[ goh-sting ]
/ ˈgoʊ stɪŋ /
Television. the appearance of multiple images, or ghosts, on a television screen.
- the practice of suddenly ending all contact with a person without explanation, especially in a romantic relationship:He was a victim of ghosting.
- Also called French goodbye, Irish goodbye. the act of leaving a social event or engagement suddenly without saying goodbye:Ghosting might be the best option if we want to get home before midnight.
Digital Technology. the removal of comments, threads, or other content from a website or online forum without informing the poster, keeping them hidden from the public but still visible to the poster.
Words nearby ghosting
Definition for ghosting (2 of 2)
[ gohst ]
/ goʊst /
the soul of a dead person, a disembodied spirit imagined, usually as a vague, shadowy or evanescent form, as wandering among or haunting living persons.
a mere shadow or semblance; a trace: He's a ghost of his former self.
a remote possibility: He hasn't a ghost of a chance.
(sometimes initial capital letter) a spiritual being.
the principle of life; soul; spirit.
Informal. ghost writer.
a secondary image, especially one appearing on a television screen as a white shadow, caused by poor or double reception or by a defect in the receiver.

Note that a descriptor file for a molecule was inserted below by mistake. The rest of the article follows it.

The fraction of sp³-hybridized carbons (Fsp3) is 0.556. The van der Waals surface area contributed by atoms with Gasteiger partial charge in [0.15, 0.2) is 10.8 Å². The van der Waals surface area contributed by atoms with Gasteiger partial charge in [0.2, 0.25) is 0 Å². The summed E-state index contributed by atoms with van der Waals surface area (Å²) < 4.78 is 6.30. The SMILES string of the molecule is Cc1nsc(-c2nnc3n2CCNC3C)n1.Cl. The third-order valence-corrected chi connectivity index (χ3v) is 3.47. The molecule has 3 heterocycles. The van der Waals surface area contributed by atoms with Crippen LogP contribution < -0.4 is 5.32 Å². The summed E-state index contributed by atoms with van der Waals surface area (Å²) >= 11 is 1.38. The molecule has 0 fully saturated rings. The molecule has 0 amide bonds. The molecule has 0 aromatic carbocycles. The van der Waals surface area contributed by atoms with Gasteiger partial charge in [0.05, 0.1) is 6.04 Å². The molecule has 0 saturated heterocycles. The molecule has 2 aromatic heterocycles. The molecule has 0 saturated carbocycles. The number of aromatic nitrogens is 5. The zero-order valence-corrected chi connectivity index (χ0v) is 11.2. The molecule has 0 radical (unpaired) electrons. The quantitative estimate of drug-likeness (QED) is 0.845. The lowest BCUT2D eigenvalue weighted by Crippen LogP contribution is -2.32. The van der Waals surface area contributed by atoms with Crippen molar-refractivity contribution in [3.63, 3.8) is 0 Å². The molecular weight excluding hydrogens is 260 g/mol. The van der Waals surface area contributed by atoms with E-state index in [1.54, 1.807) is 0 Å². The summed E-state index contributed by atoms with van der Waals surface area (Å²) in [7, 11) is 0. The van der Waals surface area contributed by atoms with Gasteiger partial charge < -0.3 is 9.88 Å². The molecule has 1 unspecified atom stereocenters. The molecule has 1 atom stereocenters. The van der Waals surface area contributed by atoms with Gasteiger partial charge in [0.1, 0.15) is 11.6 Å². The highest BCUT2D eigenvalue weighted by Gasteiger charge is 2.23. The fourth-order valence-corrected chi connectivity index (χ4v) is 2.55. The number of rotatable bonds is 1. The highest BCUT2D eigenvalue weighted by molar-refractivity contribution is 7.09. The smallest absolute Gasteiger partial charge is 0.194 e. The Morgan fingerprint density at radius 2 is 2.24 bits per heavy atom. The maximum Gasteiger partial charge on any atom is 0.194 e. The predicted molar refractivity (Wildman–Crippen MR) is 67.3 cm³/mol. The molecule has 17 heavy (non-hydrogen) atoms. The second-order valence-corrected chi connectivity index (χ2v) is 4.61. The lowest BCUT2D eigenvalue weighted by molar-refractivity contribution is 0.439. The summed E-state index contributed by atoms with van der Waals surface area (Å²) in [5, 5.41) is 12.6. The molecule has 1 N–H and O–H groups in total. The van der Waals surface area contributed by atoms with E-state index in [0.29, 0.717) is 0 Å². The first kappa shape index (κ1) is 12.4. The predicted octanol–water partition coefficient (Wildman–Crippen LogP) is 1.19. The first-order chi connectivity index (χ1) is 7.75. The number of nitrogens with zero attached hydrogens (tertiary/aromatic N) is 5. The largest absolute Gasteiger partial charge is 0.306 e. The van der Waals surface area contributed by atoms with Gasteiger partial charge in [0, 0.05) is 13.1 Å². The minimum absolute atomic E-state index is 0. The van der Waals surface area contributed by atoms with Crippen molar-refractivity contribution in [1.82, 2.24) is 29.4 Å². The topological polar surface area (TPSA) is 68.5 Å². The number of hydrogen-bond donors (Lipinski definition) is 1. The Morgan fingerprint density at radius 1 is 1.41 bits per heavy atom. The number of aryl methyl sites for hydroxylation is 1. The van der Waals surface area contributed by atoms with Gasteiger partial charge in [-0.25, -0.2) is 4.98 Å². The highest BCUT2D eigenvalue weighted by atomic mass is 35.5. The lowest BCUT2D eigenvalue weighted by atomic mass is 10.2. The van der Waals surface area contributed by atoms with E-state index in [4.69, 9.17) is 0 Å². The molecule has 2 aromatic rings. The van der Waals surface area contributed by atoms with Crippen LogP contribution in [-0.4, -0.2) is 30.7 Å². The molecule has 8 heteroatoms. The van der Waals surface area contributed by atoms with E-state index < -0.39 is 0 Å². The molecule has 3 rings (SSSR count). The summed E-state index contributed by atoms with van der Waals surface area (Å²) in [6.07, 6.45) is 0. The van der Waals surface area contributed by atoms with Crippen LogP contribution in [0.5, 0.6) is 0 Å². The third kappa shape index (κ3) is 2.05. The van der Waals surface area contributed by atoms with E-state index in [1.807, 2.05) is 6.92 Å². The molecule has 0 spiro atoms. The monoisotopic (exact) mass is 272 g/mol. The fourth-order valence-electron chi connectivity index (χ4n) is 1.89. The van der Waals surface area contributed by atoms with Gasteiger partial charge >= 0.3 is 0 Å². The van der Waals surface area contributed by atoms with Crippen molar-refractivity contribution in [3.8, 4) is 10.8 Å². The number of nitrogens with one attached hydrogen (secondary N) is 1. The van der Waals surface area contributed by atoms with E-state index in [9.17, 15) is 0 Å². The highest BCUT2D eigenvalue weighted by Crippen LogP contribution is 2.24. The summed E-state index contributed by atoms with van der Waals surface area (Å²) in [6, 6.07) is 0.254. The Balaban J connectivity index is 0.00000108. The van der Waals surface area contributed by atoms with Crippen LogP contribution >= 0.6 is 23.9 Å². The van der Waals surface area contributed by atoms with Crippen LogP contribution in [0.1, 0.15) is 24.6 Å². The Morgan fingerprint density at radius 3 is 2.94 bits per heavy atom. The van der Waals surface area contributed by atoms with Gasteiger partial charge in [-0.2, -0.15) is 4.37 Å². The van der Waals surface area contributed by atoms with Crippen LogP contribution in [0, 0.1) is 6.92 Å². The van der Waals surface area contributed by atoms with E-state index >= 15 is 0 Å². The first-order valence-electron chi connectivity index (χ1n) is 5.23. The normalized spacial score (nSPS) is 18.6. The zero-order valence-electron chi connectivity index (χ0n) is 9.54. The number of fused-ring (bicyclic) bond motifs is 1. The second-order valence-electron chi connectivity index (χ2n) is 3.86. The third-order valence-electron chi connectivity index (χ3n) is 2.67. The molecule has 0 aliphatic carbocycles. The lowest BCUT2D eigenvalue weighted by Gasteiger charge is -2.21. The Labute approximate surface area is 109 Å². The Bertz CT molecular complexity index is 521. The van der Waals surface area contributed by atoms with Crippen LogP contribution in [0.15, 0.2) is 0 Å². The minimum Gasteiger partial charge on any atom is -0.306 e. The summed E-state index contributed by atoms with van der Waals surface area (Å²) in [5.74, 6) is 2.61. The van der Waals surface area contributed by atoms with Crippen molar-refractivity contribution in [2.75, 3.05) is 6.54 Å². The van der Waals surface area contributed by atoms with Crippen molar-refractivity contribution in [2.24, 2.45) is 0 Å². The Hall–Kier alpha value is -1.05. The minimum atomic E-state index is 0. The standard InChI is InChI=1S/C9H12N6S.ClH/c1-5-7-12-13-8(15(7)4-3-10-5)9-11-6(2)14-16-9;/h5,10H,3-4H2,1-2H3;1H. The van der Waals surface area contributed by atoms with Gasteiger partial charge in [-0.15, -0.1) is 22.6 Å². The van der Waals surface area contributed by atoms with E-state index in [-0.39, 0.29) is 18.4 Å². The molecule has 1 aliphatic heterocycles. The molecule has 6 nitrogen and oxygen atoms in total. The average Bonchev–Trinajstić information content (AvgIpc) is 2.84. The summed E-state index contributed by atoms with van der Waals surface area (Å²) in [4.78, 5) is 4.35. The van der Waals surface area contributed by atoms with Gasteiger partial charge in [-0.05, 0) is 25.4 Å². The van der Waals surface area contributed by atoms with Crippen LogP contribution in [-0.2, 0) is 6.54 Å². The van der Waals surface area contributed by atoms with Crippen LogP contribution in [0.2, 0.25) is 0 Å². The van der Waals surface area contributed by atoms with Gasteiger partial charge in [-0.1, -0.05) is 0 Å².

Also called ghost image. Photography. a faint secondary or out-of-focus image in a photographic print or negative resulting from reflections within the camera lens.
an oral word game in which each player in rotation adds a letter to those supplied by preceding players, the object being to avoid ending a word.
Optics. a series of false spectral lines produced by a diffraction grating with unevenly spaced lines.
Metalworking. a streak appearing on a freshly machined piece of steel containing impurities.
a red blood cell having no hemoglobin.
a fictitious employee, business, etc., fabricated especially for the purpose of manipulating funds or avoiding taxes: Investigation showed a payroll full of ghosts.
verb (used with object)
to ghostwrite (a book, speech, etc.).
Engraving. to lighten the background of (a photograph) before engraving.
- to suddenly end all contact with (a person) without explanation, especially in a romantic relationship:The guy I’ve been dating ghosted me.
- to leave (a social event or gathering) suddenly without saying goodbye:My friend ghosted my birthday party.
Digital Technology. to remove (comments, threads, or other digital content) from a website or online forum without informing the poster, keeping them hidden from the public but still visible to the poster.
verb (used without object)
to go about or move like a ghost.
(of a sailing vessel) to move when there is no perceptible wind.
to pay people for work not performed, especially as a way of manipulating funds.
- to suddenly end all contact with a person without explanation, especially in a romantic relationship:They dated for a month and then she ghosted.
- to leave a social event or gathering suddenly without saying goodbye:I'm getting tired so I think I might just ghost.